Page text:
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Beware Phishing Attacks During the Holidays

The Canadian Centre for Cyber Security (CCCS) has released guidelines on how to avoid phishing attacks as we head into the holiday season. 

With increased online shopping comes increased online traffic, which can lead to more opportunities for hackers. One of the most common ways threat actors target people is with phishing attacks, which can appear as texts and phone calls, but mainly come as emails. The goal is to try and trick you into clicking on a link or attachment connected to credential harvesting sites. 

They also do not discriminate. Whether you are an individual buying gifts for the holidays, or a company employee at any level, phishing emails will come to your inbox and it's important you know how to spot them. 

The CCCS says attacks appear in two main ways: 

  1. Spearphishing: In these attacks, threat actors will send a targeted email to an individual or company with the goal of getting the person to click on a link or attachment. 
  2. Whaling: These are very similar to spearphishing emails but target C-level executives

While it might seem like these emails are easy to spot, the CCCS says threat actors have become quite good at disguising them. They will employ tactics such as using business-centric keywords in the subject line or body of the email (something we have written about in the past), include company logos and trademark information, or even use the name of someone you know.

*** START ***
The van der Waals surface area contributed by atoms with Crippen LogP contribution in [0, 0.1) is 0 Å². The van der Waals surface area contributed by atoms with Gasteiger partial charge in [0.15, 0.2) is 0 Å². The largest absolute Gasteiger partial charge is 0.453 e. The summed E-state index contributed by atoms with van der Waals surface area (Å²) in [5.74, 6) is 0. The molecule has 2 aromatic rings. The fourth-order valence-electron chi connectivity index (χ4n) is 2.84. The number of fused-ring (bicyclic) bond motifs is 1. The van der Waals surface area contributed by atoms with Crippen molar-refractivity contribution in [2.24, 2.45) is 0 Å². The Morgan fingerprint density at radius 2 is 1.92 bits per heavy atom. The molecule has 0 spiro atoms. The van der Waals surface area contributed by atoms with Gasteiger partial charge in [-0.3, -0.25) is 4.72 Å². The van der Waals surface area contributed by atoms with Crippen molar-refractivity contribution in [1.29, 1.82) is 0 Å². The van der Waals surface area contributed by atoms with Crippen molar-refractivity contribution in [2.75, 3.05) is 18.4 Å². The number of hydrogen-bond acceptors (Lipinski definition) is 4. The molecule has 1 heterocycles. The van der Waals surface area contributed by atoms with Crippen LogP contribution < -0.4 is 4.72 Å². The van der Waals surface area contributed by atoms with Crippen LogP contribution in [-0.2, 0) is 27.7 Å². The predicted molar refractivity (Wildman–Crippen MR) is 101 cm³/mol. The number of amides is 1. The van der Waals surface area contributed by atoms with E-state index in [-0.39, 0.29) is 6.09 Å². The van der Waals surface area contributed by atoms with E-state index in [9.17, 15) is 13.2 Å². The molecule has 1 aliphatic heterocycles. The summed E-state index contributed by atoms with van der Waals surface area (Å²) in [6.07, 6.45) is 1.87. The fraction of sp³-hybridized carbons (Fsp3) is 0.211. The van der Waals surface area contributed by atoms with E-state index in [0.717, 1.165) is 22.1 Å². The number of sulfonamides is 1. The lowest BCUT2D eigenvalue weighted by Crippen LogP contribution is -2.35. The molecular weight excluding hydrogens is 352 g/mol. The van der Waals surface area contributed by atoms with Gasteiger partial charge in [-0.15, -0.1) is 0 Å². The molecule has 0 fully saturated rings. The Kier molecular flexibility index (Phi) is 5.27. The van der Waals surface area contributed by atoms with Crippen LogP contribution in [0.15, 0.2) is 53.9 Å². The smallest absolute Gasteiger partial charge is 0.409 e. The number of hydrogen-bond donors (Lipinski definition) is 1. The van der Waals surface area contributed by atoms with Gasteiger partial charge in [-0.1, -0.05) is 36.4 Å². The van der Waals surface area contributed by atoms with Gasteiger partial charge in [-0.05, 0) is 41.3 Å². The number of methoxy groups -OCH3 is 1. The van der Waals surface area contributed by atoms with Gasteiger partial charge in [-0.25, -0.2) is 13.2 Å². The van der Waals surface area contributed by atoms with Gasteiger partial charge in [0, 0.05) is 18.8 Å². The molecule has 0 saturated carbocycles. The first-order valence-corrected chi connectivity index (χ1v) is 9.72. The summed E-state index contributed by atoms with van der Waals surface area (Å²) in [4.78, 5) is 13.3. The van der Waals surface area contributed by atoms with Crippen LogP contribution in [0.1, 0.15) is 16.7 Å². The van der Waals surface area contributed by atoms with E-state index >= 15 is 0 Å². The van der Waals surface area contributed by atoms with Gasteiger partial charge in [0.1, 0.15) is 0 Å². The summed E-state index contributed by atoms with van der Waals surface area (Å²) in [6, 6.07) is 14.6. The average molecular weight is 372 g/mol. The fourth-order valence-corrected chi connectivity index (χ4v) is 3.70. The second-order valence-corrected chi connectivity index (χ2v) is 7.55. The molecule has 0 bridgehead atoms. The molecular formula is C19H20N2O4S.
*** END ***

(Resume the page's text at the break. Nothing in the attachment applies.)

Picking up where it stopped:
Many phishing attacks lead to ransomware, and a lot of other very costly issues. 

Being aware of these emails and receiving proper training on how to spot them are key components in combating them. When you receive an email, it's always a good idea to examine the email of the person who sent it to you, even if they have the name of someone or an organization you know of. In addition to that, you can ask yourself the following questions: 

  • Is this communication something I receive often? Or does it seem out of the ordinary? Also pay attention to the person who sent it to you. Do they often send you emails like this? 
  • Are there spelling or grammar mistakes in the subject line or body of the email? 
  • Does the tone of the email seem either threatening or too good to be true? 
  • Does anything about this seem off at all? 

If an email sets off alarms in your head, it's never a bad idea to listen to them. You can always ignore or report it, or if you are part of a company and receive it to your work email, you can report it to your IT staff to have them examine it. 

We have also blogged in the past about the importance of backing up your data and testing to make sure that it works. Having a good backup strategy can go a long way in the fight against ransomware. 

Questions? 

Prophet Business Group: A Stoneridge Company can help you protect your network, backup your data, and spare you the costs associated with ransomware. 

Please call 204-982-9890 or email solutions@prophet.ca for more information.

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